This account is written on the upper half of a double leaf which has a v-shaped notch and a tie-hole in the top edge. The lower half is blank. As the first line and the docket on the back make clear, the account records items received from Gavo (see also 207 and cf. 218.3) and contains a miscellany of edible and textile commodities which appears more likely to relate to the domestic needs of the praetorium than to the official requirements of the unit. Gavo seems to be an entrepreneur or supplier of goods, whether military or civilian is not clear; there is no evidence for his whereabouts.
The hand is a well-formed cursive. In its general character it is very similar to the hand responsible for 207, which is also an account from Gavo, and one might expect them to be the work of the same writer, especially in view of the fact that in both texts the name is written as Gauuo on the front and as Gauo on the back; but we are less than certain since, for example, the form of u employed in Gauuone in the first line of the two texts is very different.
a coverlet (?), denarii ...
of beans, modii 55 (?), denarii ..
of wool, 38 lbs, [
.. lbs, denarii 12½, as 1 ...
bedspreads 3, denarii .. (?)
of honey, modii .. denarii .. (?)
a sagum, denarii .. (?)
total, [[denarii 70(plus)]]
(Back) Account of Gavo."
The name Gavo is unattested but the reading here and in 207.1 is clear; in 218.3 the name Gauoni appears and the identification is very tempting. It is presumably a Celtic name. AS I 1992 cites Gavolus (CIL 5.337, Aquileia), NPEL, Gauua (CIL 13.3409, Gallia Belgica) and cf. Cauua (Weisgerber (1968), 232, 236).
bedocem: Adams drew our attention to Ed. Diocl. in which the Greek text records the word at 19.56 and 58; in Lauffer's edition the word is restored in the Latin in the transliteration fedox (a word which does not appear elsewhere in Latin). We suggest that bedox is the correct transliteration and is what we have here. Dr. Wild takes it to be a bedspread or the like and notes that in the Edict it is half the price of the so-called banata listed with it. It seems to be the practice in these accounts not to include the number when the form of the word made it obvious that only one was meant, cf. sagum in line 8. We thus interpret the mark on the edge of the leaf as part of a denarius-symbol.
fabae: for the collective singular see OLD, s.v.1 and cf. 302.1. The modius abbreviation is marked here and in line 7 by an almost vertical stroke above m rather than a flat dash; cf. 182.i.2. There is a possible trace of a letter before v which might be l. The mark at the edge might be the remains of a denarius-symbol. For beans in the military diet see Davies (1989), 199.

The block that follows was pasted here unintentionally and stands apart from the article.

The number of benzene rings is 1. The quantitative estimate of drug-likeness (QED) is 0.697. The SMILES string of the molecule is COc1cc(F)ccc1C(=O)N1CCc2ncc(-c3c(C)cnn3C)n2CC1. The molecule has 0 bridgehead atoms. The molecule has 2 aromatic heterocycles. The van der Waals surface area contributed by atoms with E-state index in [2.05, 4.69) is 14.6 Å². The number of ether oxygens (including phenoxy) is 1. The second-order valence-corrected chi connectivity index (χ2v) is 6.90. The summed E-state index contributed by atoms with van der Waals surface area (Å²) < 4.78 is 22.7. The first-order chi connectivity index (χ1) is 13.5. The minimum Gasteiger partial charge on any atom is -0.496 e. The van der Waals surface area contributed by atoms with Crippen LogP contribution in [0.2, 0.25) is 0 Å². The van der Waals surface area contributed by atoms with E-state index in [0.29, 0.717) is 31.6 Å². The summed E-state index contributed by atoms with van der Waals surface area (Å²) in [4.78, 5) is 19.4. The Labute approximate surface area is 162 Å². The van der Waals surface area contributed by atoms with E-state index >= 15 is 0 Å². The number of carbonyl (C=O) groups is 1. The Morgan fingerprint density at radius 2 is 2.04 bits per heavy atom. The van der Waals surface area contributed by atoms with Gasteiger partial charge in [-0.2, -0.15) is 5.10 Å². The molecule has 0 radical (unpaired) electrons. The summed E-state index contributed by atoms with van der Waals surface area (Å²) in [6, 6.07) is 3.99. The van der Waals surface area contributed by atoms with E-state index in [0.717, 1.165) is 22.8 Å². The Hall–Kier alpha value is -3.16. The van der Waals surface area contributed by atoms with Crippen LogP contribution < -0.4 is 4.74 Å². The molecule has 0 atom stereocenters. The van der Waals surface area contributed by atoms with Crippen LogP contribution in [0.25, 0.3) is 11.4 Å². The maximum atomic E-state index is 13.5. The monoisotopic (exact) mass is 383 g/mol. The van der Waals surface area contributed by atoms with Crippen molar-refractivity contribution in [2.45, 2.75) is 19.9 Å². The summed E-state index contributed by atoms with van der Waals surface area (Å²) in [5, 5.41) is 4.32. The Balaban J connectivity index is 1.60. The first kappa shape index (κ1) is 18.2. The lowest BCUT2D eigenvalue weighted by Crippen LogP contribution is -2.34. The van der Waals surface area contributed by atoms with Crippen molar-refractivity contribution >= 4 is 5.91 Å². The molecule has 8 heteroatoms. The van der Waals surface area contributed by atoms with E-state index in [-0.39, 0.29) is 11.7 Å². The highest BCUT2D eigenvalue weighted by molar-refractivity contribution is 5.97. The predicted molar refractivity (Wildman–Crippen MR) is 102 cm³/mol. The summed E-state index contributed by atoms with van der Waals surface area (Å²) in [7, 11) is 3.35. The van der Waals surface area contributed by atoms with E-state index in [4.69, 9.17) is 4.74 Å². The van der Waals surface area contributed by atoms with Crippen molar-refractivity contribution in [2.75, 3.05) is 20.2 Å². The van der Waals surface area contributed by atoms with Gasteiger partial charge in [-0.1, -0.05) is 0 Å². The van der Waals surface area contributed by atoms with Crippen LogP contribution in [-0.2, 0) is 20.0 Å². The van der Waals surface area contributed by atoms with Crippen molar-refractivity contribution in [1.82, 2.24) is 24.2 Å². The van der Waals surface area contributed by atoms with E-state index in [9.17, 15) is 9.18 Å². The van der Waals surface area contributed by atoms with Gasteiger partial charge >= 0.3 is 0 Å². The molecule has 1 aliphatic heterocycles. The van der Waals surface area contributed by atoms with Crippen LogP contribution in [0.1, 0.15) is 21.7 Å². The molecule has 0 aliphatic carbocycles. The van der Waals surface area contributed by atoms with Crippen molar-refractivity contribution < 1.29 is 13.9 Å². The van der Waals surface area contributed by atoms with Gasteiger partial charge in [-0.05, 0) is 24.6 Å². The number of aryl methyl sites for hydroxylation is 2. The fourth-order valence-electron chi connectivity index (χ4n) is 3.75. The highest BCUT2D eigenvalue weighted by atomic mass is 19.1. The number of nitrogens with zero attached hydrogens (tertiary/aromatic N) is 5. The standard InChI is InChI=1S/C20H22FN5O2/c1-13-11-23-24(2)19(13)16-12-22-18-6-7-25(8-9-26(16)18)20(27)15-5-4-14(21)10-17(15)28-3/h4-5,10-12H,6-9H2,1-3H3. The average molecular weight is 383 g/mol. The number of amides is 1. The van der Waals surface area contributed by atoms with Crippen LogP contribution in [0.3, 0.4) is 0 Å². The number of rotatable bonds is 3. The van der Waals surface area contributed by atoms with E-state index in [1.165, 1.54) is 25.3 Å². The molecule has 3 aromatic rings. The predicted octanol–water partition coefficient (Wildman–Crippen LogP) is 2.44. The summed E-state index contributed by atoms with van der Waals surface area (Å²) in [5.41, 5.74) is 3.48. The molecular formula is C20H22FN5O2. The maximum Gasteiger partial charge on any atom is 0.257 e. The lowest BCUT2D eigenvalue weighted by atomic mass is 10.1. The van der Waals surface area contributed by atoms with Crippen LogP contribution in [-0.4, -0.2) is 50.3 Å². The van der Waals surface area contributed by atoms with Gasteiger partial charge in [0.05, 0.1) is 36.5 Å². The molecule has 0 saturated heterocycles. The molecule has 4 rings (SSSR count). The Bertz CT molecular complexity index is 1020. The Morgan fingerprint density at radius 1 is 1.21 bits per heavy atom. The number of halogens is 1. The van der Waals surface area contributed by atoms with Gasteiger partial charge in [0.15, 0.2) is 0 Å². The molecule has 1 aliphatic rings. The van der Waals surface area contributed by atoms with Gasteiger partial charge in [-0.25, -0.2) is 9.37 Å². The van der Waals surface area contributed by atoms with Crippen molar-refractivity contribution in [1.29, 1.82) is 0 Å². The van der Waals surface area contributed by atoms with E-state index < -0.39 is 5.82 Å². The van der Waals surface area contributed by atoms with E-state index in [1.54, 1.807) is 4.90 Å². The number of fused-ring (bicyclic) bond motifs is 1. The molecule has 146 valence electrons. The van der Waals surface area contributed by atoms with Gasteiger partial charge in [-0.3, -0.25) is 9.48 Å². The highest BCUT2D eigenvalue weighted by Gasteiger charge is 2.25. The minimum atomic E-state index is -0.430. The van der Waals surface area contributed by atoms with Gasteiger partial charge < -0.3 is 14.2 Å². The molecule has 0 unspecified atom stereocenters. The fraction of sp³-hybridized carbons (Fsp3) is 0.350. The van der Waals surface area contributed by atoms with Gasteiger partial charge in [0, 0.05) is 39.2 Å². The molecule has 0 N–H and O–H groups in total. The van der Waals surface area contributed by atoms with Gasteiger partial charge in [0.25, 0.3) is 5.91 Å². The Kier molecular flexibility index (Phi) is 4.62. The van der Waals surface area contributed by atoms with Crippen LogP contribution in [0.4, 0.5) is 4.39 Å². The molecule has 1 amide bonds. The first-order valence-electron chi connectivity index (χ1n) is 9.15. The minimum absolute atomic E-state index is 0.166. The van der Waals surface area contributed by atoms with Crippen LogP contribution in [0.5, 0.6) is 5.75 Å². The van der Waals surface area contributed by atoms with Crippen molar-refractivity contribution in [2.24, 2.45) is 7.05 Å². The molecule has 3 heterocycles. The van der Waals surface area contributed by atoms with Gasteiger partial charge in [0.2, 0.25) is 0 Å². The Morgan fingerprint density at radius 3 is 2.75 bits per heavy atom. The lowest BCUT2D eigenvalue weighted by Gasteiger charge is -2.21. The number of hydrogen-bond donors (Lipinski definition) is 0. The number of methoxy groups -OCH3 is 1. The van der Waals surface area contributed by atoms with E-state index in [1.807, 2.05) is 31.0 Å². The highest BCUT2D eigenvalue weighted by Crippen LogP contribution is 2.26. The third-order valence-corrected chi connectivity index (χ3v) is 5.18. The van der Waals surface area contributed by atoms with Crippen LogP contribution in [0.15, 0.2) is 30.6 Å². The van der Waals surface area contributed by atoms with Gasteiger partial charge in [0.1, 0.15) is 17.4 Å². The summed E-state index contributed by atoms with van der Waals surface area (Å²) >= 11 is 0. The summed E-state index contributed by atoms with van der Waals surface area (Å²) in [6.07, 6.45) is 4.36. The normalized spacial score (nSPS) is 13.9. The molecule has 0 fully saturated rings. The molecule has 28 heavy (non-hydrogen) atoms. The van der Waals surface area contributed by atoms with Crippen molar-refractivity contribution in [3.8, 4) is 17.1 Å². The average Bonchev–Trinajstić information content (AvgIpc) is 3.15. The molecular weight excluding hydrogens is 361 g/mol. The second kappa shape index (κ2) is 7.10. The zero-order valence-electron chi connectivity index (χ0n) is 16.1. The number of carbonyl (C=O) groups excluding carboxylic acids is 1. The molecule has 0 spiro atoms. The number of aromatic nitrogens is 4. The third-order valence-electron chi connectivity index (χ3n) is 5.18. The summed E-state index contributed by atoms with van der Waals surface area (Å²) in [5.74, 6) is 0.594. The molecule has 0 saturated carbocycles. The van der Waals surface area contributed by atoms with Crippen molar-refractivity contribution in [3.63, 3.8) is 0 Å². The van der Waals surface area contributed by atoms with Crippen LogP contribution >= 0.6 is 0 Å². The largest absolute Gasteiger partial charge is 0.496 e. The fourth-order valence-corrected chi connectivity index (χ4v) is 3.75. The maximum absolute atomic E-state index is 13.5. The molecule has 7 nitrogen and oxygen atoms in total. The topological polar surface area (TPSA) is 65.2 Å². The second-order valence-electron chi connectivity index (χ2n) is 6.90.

lanae: the way in which the l is written above the other letters is noteworthy and its apparent ligature to a is remarkable.
These lines are difficult to interpret. p is very hard to read in line 4, although it looks virtually certain in line 5. There it is followed by one letter, after which a denarius symbol is possible, followed by the numeral and more symbols. If the deleted total in line 9 (between 70 and 99 denarii) is in the right area, we can hardly have p(ondo) i (denarii) xii s(emissem), i.e. 38 lbs of wool at 12½ denarii per lb., a price which in any case seems far too high (cf. Ed. Diocl. 21.1-4 where the prices for wool range between 15 and 40 denarii per lb., 200 years later and after a period of inflation). The digit after p might be l (cf. the form of the letter in line 7, mellis), giving a price of 12½ denarii and 1 as per 50 lbs, which might then have been followed by an actual cost of about 9_ denarii in the missing portion further to the right. The presence of this item in the account suggests the possibility of textile production on-site at Vindolanda, cf. VRR III, 85-6. It is notable that there is plenty of evidence for the presence of sheep at Vindolanda (VRR III, 110-11), but it is noteworthy that lamb or mutton does not occur in any of the accounts of foodstuffs, probably reflecting the Celtic dietary preference for pork and beef, perhaps also in evidence at Valkenburg; cf. Trow (1990), 107, King (1984) and (1991), Dannell and Wild (1987), 68.
tosseas: the initial t is enlarged and the central part of the horizontal has all but disappeared. The reading is supported by the hitherto unique occurrence of tossia Brit(annica) in the Thorigny inscription (AJ 140.13), where the context suggests some kind of a coverlet or rug, cf. André (1966-7), arguing that the word is British Celtic representing the old Breton toos (we are grateful to Dr. Wild for drawing our attention to this article). The word also occurs in 439.10 and there appears to be a third British attestation in a writing-tablet from Carlisle, see Tomlin (1992), 148.
The account probably ends here with a revised total but there could have been another line in the missing lower part of the half-leaf.
This is written along the grain from top to bottom of the leaf. The same notation occurs on the back of 207 and it is noteworthy that the name is spelled in the same way there, in contrast to the spelling in line 1. Cf. the notation rationes C(ai) Calpur(nii) Ptol(emaei) on the back of a papyrus (Coles (1981)) and the account headed ratio Laeli in P.Qasr Ibrm 34.